In the realm of stand-up comedy, there is nothing more objectionable than one comic swiping the material of another. It is an industry taboo, which could result in a drink in the face or a prop in the groin.
But kids get to steal for free. I was one of them. And the man I stole from most often was George Carlin.
While other youngsters were occupied with math homework or flipping baseball cards, I was memorizing bits from my favorite comedians and performing them for friends. It was like a traveling nightclub, without alcohol and hecklers. I would pilfer from such notables as Cheech & Chong, Bill Cosby, Robin Williams, Bill Dana, Redd Foxx, Steve Martin, Nipsey Russell and others. I never got paid, but I never got booed, either.
While all of the material I chose usually got laughs, the Carlin stuff was gold. There was just something about where his mind went that brought about instant glee. He was part observational guru and part social critic, with a good deal of dopey maniac thrown in.
Did you ever notice that the thing you hold onto on the escalator moves just a little bit faster than the steps? He did. I used that. It killed.
Are you familiar with the hippy dippy weatherman’s forecast for tonight? Dark.
George’s comedy was accessible and universal. And there was a lot of it. He had been working the clubs, radio and television, and making recordings for more than 50 years before he passed away Sunday of heart failure. He had an archive of hilarity that was vast and rich, and any self-respecting adolescent or teenager who didn’t steal from him was just looking to be made fun of.
“Our thrust is to prick holes in the stiff front erected by the smut dealers. We must keep mounting an offensive to penetrate any crack in his defenses. Let’s get on him. Let’s ram through a stiff bail law so it will be hard for him to get it up. It’ll be hard on us, but we can’t lick it by being soft!”
Believe it or not, I still use that one today.
Seven words you can't say on a family Web site
The one routine that I didn’t hijack from George was the one he is probably most famous for, “The Seven Words You Can Never Say On Television.” Unfortunately, all seven can’t be said on a family Web site, either, so I’ll let the YouTube explorers and the Google-meisters look for it directly, or more accurately, the ones who don’t already know it by heart.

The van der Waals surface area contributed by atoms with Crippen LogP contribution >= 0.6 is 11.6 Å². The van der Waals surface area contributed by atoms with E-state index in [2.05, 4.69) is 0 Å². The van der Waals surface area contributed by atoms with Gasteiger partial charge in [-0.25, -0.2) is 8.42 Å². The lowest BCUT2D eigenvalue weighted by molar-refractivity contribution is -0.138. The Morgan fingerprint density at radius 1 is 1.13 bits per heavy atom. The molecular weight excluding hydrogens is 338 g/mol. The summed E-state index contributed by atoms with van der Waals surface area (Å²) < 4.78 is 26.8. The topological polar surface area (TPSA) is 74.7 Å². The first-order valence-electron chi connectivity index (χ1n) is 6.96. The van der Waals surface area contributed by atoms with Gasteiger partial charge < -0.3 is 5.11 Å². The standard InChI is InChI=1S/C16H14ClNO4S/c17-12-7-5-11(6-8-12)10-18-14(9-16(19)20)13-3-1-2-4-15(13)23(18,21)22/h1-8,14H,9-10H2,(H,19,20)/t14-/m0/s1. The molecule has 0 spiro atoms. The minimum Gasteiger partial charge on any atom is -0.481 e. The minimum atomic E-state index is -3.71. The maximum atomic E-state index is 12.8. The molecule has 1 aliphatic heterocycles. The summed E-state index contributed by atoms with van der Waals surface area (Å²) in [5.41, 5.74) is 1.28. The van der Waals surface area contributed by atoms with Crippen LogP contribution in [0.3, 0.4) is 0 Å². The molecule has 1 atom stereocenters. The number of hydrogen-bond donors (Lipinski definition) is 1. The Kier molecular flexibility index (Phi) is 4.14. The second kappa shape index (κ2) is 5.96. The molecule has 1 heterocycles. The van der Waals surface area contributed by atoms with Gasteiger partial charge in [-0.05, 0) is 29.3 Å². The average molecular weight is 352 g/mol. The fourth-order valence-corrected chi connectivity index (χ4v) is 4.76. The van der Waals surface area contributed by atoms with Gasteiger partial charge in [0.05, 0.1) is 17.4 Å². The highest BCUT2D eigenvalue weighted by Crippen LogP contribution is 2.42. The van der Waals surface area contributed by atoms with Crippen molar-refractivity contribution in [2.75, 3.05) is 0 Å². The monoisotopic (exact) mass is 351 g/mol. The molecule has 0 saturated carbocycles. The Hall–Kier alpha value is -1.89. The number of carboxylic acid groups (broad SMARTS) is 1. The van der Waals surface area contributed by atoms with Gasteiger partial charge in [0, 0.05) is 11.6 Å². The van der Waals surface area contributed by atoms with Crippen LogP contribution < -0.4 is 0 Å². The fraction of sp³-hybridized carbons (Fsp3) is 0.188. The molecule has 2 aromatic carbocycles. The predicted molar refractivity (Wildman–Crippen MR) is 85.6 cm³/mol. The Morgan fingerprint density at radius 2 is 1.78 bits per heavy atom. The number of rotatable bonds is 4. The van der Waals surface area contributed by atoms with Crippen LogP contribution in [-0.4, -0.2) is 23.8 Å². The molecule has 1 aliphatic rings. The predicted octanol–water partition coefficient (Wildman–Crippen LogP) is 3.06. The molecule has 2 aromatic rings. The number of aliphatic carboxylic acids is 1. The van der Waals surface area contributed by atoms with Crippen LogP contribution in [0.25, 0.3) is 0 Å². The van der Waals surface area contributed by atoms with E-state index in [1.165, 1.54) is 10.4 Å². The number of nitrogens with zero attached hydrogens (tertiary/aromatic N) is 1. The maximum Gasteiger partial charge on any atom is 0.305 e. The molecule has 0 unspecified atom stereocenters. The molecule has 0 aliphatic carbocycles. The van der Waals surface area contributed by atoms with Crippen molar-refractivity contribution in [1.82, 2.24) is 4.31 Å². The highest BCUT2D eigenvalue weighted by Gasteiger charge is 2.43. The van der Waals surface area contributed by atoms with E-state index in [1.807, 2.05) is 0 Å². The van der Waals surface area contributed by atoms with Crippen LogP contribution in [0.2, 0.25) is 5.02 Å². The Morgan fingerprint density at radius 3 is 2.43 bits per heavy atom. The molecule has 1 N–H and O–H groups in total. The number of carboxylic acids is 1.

That routine set him apart because it was the Lenny Bruce chapter of his life. While Bruce was crusading for his right to say anything he wanted in public and became increasingly bitter as the authorities made his life miserable, Carlin was observing and was even present as an audience member and taken away with Bruce during one arrest.
That was the seasoning his comedy needed to make him the George Carlin we all knew and loved. Before that he had meandered around on TV and in clubs as the goofy nut. Yet quickly his comedy would also take on social relevance.
The Supreme Court ruled, 5-4, that the FCC could indeed regulate such material on the airwaves. No matter. It was a victory for George in a way because it brought focus to his career and said to the world, “Hey, this guy’s a riot!”
He didn’t absolutely need that, of course. You could just look at him and realize that. He had one of those faces that, when contorted slightly, put you in stitches. He’d raise an eyebrow and you’d chuckle. He’d bug his eyes out in mock surprise and you’d guffaw.
And I would do the same. The same gestures. The same expressions. The same irreverence. I never became a stand-up comedian – one UCLA Extension class with veteran Stanley Myron Handelman (who passed away last August) impressed upon me that it isn’t so easy – but I entertained a lot of schoolmates, and later even some adults.
I do know that there were others like me out there who did go on to have incredible careers in comedy or in a field in which comedy was essential, and George Carlin was the chicken stock from which their silly soup was made. In fact, I would go so far as to say that just about any successful standup who grew up from the 1960s onward had to be impacted in some way by George’s work, either by comedic osmosis or direct heisting of gags.
Bill Cosby was hugely influential as well, but he never courted controversy. He was as bright and as clever as George. He just wasn’t as crazy.
Something tells me that the wild man inside George, the one who indulged in backstage excess as a younger performer, was responsible for his passing too soon. He was only 71. George Burns made it to 100 before he went, and he was cracking lines to the very end.
I wish George could have hung around longer. There are many more customs to be skewered, many more prominent citizens to be lampooned.
There was a freak accident on the highway. Six freaks in a van hit two freaks in a Volkswagen.
Who am I going to steal from now?
When he's not stealing George Carlin's best bits, Michael Ventre is a freelancer writer in Los Angeles.